|Helping Give Back A
The Daily Record 27th May 2004
Through her charity work, Deacon Blue and River City star Lorraine McIntosh is helping those who struggle to help themselves Exclusive
HER band's best-known song tells of a man striving for dignity in the face of adversity, and keeping his dreams of a better life alive. But these days, Deacon Blue singer Lorraine McIntosh isn't content with just singing about dignity she's determined to help some of the most vulnerable people in society have some of it themselves.
The River City actress, who plays recovering alcoholic Alice Henderson in the BBC Scotland soap, has precious little time to spare in between playing Alice and playing mum to the three children she has with husband Ricky Ross.
But what spare time she does have, she devotes to enriching the lives of those less fortunate than herself.
And tonight Lorraine aims to raise £50,000 for Enable, the Scottish charity for people with learning disabilities, who are celebrating their 50th anniversary.
She'll team up with husband Ricky at Glasgow's Royal Concert Hall to perform with Deacon Blue, belting out their classic album Raintown from start to finish.
And despite having appeared in acclaimed flicks such as My Name Is Joe and Wilbur Wants To Kill Himself, Lorraine confesses it was working in drama groups with a team of youngsters with learning disabilities that left her with no doubt about the profound benefits of acting.
She said: 'About two years ago, I was asked to lead a wee group of young people with learning disabilities, as part of a campaign giving them the right to sex education, and the right to make their own decision about all areas of their lives, including their sex lives.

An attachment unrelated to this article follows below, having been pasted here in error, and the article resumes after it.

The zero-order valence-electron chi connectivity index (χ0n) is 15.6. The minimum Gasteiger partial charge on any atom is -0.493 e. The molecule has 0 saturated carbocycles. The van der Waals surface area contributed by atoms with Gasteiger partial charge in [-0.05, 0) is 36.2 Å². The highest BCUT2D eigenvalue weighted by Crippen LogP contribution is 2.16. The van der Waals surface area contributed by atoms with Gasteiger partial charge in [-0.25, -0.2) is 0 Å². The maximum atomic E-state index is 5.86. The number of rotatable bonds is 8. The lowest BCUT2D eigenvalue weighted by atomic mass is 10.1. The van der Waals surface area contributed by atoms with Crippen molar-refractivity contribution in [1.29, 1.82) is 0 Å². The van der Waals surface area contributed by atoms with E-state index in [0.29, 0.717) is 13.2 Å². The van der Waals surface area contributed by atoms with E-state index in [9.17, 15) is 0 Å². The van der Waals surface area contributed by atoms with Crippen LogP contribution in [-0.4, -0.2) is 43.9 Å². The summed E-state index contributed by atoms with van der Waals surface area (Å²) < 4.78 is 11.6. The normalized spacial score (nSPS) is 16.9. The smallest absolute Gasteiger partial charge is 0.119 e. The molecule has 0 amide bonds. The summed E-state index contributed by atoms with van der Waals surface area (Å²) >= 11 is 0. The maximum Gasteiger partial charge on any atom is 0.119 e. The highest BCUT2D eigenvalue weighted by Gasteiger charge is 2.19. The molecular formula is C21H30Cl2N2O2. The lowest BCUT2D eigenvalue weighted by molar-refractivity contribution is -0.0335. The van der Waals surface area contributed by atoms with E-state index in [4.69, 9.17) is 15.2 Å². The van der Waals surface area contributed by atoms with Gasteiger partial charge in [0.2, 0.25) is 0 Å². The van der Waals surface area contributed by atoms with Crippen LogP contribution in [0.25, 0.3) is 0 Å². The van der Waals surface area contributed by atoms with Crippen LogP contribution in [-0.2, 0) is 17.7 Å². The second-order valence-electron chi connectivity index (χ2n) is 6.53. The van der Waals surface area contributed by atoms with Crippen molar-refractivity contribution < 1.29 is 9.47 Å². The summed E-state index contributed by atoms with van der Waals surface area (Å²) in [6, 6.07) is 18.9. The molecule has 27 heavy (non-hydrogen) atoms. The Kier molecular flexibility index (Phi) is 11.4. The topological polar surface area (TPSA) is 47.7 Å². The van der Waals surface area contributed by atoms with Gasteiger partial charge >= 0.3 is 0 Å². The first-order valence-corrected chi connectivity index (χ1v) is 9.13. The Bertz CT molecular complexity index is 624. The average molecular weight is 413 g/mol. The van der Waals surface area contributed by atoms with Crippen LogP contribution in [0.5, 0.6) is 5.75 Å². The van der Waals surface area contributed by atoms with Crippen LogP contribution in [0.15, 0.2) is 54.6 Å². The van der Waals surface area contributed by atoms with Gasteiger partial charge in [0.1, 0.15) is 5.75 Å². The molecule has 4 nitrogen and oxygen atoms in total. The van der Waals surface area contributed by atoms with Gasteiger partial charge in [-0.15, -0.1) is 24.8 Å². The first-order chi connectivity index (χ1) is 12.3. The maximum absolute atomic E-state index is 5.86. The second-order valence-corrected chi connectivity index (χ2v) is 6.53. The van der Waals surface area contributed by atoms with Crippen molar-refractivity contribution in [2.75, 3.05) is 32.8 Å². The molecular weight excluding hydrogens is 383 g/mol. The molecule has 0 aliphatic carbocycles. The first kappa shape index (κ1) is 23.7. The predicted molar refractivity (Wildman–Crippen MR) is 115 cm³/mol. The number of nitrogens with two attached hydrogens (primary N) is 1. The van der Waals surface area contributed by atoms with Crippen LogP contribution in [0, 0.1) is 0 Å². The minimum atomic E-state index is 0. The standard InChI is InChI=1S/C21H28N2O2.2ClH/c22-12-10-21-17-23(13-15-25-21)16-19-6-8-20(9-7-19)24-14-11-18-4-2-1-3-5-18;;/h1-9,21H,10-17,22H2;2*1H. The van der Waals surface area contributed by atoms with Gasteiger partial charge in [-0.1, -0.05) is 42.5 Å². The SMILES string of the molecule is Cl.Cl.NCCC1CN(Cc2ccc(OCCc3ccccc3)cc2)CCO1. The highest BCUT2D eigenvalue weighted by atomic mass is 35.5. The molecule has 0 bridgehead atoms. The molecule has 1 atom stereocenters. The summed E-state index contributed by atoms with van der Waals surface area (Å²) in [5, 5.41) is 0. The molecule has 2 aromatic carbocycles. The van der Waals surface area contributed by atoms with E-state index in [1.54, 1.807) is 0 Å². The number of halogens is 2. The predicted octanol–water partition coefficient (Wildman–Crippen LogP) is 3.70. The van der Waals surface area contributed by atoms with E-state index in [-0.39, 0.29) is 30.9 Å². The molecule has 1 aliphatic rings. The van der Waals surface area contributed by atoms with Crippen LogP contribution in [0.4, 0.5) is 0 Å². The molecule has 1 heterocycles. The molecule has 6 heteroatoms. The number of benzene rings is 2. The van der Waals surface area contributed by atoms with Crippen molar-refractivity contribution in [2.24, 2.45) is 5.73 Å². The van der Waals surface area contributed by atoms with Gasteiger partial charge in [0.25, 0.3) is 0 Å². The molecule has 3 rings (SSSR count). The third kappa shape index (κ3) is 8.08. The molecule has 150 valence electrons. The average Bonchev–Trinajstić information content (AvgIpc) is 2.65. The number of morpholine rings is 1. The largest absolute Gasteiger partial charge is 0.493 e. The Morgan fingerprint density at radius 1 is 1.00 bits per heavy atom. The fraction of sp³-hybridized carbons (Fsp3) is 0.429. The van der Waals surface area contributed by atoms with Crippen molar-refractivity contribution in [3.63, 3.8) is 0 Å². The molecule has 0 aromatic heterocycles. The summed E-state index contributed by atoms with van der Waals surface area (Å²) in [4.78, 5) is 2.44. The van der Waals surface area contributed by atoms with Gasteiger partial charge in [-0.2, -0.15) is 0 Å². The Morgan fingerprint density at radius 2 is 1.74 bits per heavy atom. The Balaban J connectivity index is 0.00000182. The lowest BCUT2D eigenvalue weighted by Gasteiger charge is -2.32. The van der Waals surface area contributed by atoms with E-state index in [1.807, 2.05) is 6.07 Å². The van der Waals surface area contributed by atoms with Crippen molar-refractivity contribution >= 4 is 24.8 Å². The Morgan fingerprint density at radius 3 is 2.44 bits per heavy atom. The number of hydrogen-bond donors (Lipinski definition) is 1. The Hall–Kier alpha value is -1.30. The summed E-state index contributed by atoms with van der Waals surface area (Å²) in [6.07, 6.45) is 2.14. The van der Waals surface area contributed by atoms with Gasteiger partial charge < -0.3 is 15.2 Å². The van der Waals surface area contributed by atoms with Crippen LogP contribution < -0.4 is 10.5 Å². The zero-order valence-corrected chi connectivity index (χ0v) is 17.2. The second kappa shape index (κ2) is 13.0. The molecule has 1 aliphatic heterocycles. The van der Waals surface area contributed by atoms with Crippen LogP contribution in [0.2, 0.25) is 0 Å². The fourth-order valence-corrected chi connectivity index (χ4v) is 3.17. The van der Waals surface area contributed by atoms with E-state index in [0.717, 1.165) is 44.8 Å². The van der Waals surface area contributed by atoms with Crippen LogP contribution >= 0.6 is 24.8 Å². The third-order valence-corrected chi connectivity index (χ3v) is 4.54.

'To be honest, that was the first day in my life that I had given any thought to people with learning difficulties.
'I realised that one of those young folk could have been a child of mine, a brother of mine or a sister.
'And I thought how brilliant it was, here they were out managing their own lives, using public transport, spending the afternoon working on this very moving, touching drama they'd come up with themselves.
'It made me very appreciative that this charity existed, and I thought, one day one of us might know someone who has to use it.
'I realised how important Enable is because years ago, these people would probably have been stuck in some awful home, out of the way.'
Despite playing with Deacon Blue in front of thousands in stadiums and festivals across the world, Lorraine admits she was wracked with nerves when it came to meeting with some people who use the charity.
She confessed: 'I got very nervous at first. I felt very unsure and awkward about it.
'I used to worry about speaking to people with learning difficulties because they're very honest, and they might say something suddenly which could be taken as being inappropriate, and I never knew how to deal with that.
'You feel so self-conscious and, worry about using the right terms and the right language when you're speaking to them that sometimes you worry about sounding like a tube, really.
'So I had to overcome that, and once I had met the people at the group, I felt at ease very quickly.'